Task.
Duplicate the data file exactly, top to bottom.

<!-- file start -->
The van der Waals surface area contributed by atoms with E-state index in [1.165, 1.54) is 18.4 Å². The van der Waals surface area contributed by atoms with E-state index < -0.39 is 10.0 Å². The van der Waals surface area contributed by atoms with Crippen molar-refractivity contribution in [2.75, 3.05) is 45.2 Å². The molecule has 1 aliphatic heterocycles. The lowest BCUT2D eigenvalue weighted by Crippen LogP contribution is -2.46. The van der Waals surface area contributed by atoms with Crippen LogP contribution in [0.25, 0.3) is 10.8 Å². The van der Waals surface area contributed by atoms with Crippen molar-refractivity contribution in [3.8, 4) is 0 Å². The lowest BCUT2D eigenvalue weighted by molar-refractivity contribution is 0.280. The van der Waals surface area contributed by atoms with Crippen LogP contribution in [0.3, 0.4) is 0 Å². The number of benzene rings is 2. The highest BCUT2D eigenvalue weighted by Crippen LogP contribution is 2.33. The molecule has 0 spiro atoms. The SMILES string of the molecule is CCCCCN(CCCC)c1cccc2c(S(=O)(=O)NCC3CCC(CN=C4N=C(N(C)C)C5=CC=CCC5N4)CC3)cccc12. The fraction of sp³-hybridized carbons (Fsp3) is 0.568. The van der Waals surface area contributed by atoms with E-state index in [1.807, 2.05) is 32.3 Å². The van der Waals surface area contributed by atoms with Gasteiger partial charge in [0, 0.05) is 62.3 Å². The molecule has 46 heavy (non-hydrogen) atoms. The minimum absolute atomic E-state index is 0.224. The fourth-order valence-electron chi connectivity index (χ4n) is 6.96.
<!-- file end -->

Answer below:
The van der Waals surface area contributed by atoms with E-state index in [1.165, 1.54) is 18.4 Å². The van der Waals surface area contributed by atoms with E-state index < -0.39 is 10.0 Å². The van der Waals surface area contributed by atoms with Crippen molar-refractivity contribution in [2.75, 3.05) is 45.2 Å². The molecule has 1 aliphatic heterocycles. The lowest BCUT2D eigenvalue weighted by Crippen LogP contribution is -2.46. The van der Waals surface area contributed by atoms with Crippen LogP contribution in [0.25, 0.3) is 10.8 Å². The van der Waals surface area contributed by atoms with Crippen molar-refractivity contribution in [3.8, 4) is 0 Å². The lowest BCUT2D eigenvalue weighted by molar-refractivity contribution is 0.280. The van der Waals surface area contributed by atoms with Crippen LogP contribution in [0.3, 0.4) is 0 Å². The number of benzene rings is 2. The highest BCUT2D eigenvalue weighted by Crippen LogP contribution is 2.33. The molecule has 0 spiro atoms. The SMILES string of the molecule is CCCCCN(CCCC)c1cccc2c(S(=O)(=O)NCC3CCC(CN=C4N=C(N(C)C)C5=CC=CCC5N4)CC3)cccc12. The fraction of sp³-hybridized carbons (Fsp3) is 0.568. The van der Waals surface area contributed by atoms with E-state index in [1.807, 2.05) is 32.3 Å². The van der Waals surface area contributed by atoms with Gasteiger partial charge in [0, 0.05) is 62.3 Å². The molecule has 46 heavy (non-hydrogen) atoms. The minimum absolute atomic E-state index is 0.224. The fourth-order valence-electron chi connectivity index (χ4n) is 6.96.